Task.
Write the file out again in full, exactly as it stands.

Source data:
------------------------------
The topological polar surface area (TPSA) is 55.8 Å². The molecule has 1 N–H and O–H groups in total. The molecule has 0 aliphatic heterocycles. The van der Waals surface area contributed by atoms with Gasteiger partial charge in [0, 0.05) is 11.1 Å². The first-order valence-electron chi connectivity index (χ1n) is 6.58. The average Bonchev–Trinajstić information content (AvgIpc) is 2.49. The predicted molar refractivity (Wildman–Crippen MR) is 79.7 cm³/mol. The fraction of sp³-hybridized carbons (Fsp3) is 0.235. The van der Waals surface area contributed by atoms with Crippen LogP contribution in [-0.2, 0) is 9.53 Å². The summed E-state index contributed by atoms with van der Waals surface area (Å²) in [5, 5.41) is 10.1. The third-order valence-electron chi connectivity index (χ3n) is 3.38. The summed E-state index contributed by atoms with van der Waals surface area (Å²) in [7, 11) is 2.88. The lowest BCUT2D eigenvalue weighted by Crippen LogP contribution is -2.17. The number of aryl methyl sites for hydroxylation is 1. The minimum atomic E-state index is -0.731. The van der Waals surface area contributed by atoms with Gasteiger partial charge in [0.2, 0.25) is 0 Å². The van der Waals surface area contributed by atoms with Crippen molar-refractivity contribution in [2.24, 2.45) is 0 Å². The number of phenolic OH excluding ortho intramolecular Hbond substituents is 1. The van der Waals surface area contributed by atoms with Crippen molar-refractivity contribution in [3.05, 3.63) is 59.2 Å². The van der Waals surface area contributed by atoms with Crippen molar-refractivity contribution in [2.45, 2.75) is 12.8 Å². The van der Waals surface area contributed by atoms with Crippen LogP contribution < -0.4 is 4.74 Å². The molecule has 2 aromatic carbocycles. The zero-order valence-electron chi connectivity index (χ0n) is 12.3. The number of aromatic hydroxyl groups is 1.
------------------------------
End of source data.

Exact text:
The topological polar surface area (TPSA) is 55.8 Å². The molecule has 1 N–H and O–H groups in total. The molecule has 0 aliphatic heterocycles. The van der Waals surface area contributed by atoms with Gasteiger partial charge in [0, 0.05) is 11.1 Å². The first-order valence-electron chi connectivity index (χ1n) is 6.58. The average Bonchev–Trinajstić information content (AvgIpc) is 2.49. The predicted molar refractivity (Wildman–Crippen MR) is 79.7 cm³/mol. The fraction of sp³-hybridized carbons (Fsp3) is 0.235. The van der Waals surface area contributed by atoms with Crippen LogP contribution in [-0.2, 0) is 9.53 Å². The summed E-state index contributed by atoms with van der Waals surface area (Å²) in [5, 5.41) is 10.1. The third-order valence-electron chi connectivity index (χ3n) is 3.38. The summed E-state index contributed by atoms with van der Waals surface area (Å²) in [7, 11) is 2.88. The lowest BCUT2D eigenvalue weighted by Crippen LogP contribution is -2.17. The number of aryl methyl sites for hydroxylation is 1. The minimum atomic E-state index is -0.731. The van der Waals surface area contributed by atoms with Gasteiger partial charge in [0.2, 0.25) is 0 Å². The van der Waals surface area contributed by atoms with Crippen molar-refractivity contribution in [2.24, 2.45) is 0 Å². The number of phenolic OH excluding ortho intramolecular Hbond substituents is 1. The van der Waals surface area contributed by atoms with Crippen molar-refractivity contribution in [3.05, 3.63) is 59.2 Å². The van der Waals surface area contributed by atoms with Crippen molar-refractivity contribution in [2.45, 2.75) is 12.8 Å². The van der Waals surface area contributed by atoms with Crippen LogP contribution < -0.4 is 4.74 Å². The molecule has 2 aromatic carbocycles. The zero-order valence-electron chi connectivity index (χ0n) is 12.3. The number of aromatic hydroxyl groups is 1.